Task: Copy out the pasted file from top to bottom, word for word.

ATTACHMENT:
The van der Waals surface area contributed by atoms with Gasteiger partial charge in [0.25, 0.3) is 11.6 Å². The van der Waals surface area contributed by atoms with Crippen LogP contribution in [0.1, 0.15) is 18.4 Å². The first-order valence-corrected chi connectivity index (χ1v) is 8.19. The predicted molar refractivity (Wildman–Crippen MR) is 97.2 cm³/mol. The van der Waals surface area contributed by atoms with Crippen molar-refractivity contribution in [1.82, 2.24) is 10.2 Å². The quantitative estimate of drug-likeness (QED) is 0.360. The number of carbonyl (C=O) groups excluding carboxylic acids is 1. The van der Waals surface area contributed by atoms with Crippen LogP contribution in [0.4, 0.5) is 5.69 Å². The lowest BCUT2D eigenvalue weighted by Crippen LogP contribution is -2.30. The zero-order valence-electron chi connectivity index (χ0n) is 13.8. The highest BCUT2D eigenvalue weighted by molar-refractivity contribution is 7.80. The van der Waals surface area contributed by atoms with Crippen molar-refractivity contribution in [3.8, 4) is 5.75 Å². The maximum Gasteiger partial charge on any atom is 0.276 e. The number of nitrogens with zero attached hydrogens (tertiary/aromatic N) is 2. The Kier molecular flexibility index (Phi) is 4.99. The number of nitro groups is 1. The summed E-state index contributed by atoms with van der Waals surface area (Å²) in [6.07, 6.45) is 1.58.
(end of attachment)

The van der Waals surface area contributed by atoms with Gasteiger partial charge in [0.25, 0.3) is 11.6 Å². The van der Waals surface area contributed by atoms with Crippen LogP contribution in [0.1, 0.15) is 18.4 Å². The first-order valence-corrected chi connectivity index (χ1v) is 8.19. The predicted molar refractivity (Wildman–Crippen MR) is 97.2 cm³/mol. The van der Waals surface area contributed by atoms with Crippen molar-refractivity contribution in [1.82, 2.24) is 10.2 Å². The quantitative estimate of drug-likeness (QED) is 0.360. The number of carbonyl (C=O) groups excluding carboxylic acids is 1. The van der Waals surface area contributed by atoms with Crippen LogP contribution in [0.4, 0.5) is 5.69 Å². The lowest BCUT2D eigenvalue weighted by Crippen LogP contribution is -2.30. The zero-order valence-electron chi connectivity index (χ0n) is 13.8. The highest BCUT2D eigenvalue weighted by molar-refractivity contribution is 7.80. The van der Waals surface area contributed by atoms with Crippen molar-refractivity contribution in [3.8, 4) is 5.75 Å². The maximum Gasteiger partial charge on any atom is 0.276 e. The number of nitrogens with zero attached hydrogens (tertiary/aromatic N) is 2. The Kier molecular flexibility index (Phi) is 4.99. The number of nitro groups is 1. The summed E-state index contributed by atoms with van der Waals surface area (Å²) in [6.07, 6.45) is 1.58.